http://www.syracuse.com/business/poststandard/index.ssf?/base/news-5/1038303310154497.xml

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November 25, 2002: New York State: Senate Considers Nursing Doctorate, Columbia's institution of the degree would be the first such program in the U.S.:"The best-trained nurses in the country may soon have a new title--doctor. The University Senate on Friday debated a proposal to create a new doctorate of nursing practice, a degree that would prepare nurses to be primary care providers. Nurses can already earn research doctorates, the rough equivalents of Ph.D degrees, but the proposed degree would be the first doctorate aimed at practicing nurses offered anywhere in the country. Continuing a recent trend, the often docile Senate debated the proposal at length, spending most of an unusually long meeting on the topic. For the second straight month, the Senate debated the resolution but did not vote on it, making the proposed degree the most fully debated topic since the Sexual Misconduct Policy three years ago."
http://www.columbiaspectator.com/vnews/display.v/ART/2002/11/25/3de1df38bd3d8

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November 24, 2002: New York, Rochester: Curing the Nursing Shortage:"On a Sunday afternoon, you wouldn't expect to find University of Rochester Nursing School staff working on recruitment issues. But with today's nursing shortage, that's one of the things they have to do. Some of the new programs at the school target those with bachelor's degrees in other fields. Many of those candidates work full-time so weekends are one of the only times they can effectively recruit. Nationwide the nursing shortage is extreme. In 1995 96,438 people took the exam to become an RN. But six years later in 2001 that number had dropped to 68,759."
http://www.wroctv.com/news/story.asp?id=7236&r=l

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November 21, 2002: New York (Western) WATERS OF AURORA PARK BEGINS NEW NURSE TRAINING WITH BOCES:"The facility, which was corporate headquarters for The Waters, offers a large classroom and kitchen. The students will be able to continue studies and become CNA's as well as LPN's. "There's such a need for this type of program for us and the students," said Rhoneda Maury, director of Nursing. "With the shortage of nurses in the field of nursing homes and health care in general, this will be a great help to us if the students want to work for us." The Waters of Aurora Park is the second largest nursing home in Western New York with 320 residents."
http://www.zwire.com/site/news.cfm?BRD=984&dept_id=141131&newsid=6145437&PAG=461&rfi=9

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October 31, 2002: New York: Long Island: 17th Assembly District Race, Maureen O'Connell:"On another level, I was able to chair a task force that studied the shortage of nurses. As a nurse myself, I understand the problem," she said. "The task force really shed light on some health care issues for my colleagues. As a result, we'll be pushing for different things, including funding scholarships for nursing education and creating more interest in the profession for people who might be looking for second careers." O'Connell hopes to target retired police and fire officials because of their public service histories."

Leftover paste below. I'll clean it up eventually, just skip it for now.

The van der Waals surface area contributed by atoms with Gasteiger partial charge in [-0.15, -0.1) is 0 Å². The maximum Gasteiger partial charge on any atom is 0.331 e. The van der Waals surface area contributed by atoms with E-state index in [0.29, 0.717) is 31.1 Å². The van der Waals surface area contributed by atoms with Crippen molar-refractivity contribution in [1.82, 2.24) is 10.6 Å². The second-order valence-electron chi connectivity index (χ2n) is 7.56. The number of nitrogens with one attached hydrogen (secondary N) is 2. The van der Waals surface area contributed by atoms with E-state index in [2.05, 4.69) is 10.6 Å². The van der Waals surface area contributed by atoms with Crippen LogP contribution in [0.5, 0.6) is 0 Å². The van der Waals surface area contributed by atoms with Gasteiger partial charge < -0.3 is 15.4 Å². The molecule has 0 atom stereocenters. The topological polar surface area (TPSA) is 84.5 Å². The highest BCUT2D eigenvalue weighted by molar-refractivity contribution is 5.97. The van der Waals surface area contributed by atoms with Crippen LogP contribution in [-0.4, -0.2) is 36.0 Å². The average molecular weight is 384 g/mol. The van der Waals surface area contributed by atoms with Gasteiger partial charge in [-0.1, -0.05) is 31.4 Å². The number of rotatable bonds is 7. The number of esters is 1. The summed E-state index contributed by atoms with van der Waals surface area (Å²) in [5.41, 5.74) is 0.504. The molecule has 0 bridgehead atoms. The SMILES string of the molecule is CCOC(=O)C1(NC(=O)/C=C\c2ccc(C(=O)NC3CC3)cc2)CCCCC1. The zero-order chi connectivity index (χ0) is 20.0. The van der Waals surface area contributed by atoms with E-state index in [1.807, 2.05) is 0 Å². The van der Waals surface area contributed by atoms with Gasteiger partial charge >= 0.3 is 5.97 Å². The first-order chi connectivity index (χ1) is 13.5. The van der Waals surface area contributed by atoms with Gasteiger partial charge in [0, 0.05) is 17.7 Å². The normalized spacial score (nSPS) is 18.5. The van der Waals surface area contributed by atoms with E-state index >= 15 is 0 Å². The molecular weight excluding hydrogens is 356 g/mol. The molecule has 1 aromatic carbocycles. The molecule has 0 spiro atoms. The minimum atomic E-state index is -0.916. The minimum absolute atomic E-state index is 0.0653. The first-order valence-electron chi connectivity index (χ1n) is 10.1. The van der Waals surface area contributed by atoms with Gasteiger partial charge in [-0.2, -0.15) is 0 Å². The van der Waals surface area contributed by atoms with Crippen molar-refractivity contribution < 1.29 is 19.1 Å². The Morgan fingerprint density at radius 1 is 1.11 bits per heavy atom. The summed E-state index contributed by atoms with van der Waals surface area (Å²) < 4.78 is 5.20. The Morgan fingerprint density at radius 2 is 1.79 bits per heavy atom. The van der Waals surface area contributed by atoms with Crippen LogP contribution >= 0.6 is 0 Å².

http://www.antonnews.com/westburytimes/2002/11/01/news/oconnell.html

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November 28, 2001: New York, Smithtown: Hospital Nurses Set Strike Deadline:"Nurses at Smithtown's St. Catherine of Siena Medical Center announced their intention to walk off the job unless a new contract between the 474 nurses belonging to the New York State Nurses Association and hospital management can be brokered."
http://www.zwire.com/site/news.cfm?newsid=2694387&BRD=1776&PAG=461&dept_id=6365&rfi=6

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June 22, 2001: New York State, Albany: Albany Med nurses vote against union:"Nurses trounced a proposal to unionize at Albany Medical Center Hospital on Thursday, when a New York State United Teachers organizing effort was defeated by 237 votes. While last year's election fell short by just one vote and lingered as the sides waited on a disputed ballot, there was to be no agonizing this year. It became obvious during the count that there were far more "no'' votes than "yes'' -- 645 against a union, 408 for one."
http://www.timesunion.com/AspStories/story.asp?storyKey=60733&category=F

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December 2000, New York State: Better pay aims to ease nursing shortage State hikes hiring rates, pay for downstate direct-care nurses:"The state has approved substantial hikes in salary differentials aimed at easing short staffing by making its pay more competitive in recruiting and retaining direct-care nurses at all state agencies in all five counties that make up New York City and at Helen Hayes Hospital in West Haverstraw. The hikes are effective October 25 and will boost annual pay for the affected nurses by at least $6,347, and as much as $11,000. “This is good for us, this is really good,” says PEF Trustee Glendore Ulerie, a nurse 2 at Downstate Medical Center in Brooklyn."
http://www.thecommunicator.org/comdec2000/nursebetterpay.htm

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May 9, 2000: Nyack, New York hospital nurses strike in fifth month:"The strike was provoked by conditions of chronic understaffing of nurses, forced overtime, opposition to merit pay increases as well as the demand by management that the nurses lose five days annually from their combined holiday, vacation, personal and sick time. Management has also made the outlandish demand that nurses must be sick for four days per incident before they can start using their sick days."
http://www.wsws.org/articles/2000/may2000/nurs-m09.shtml

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The Shortcut URL To This Section Is: http://www.nursefriendly.com/shortage/

See also: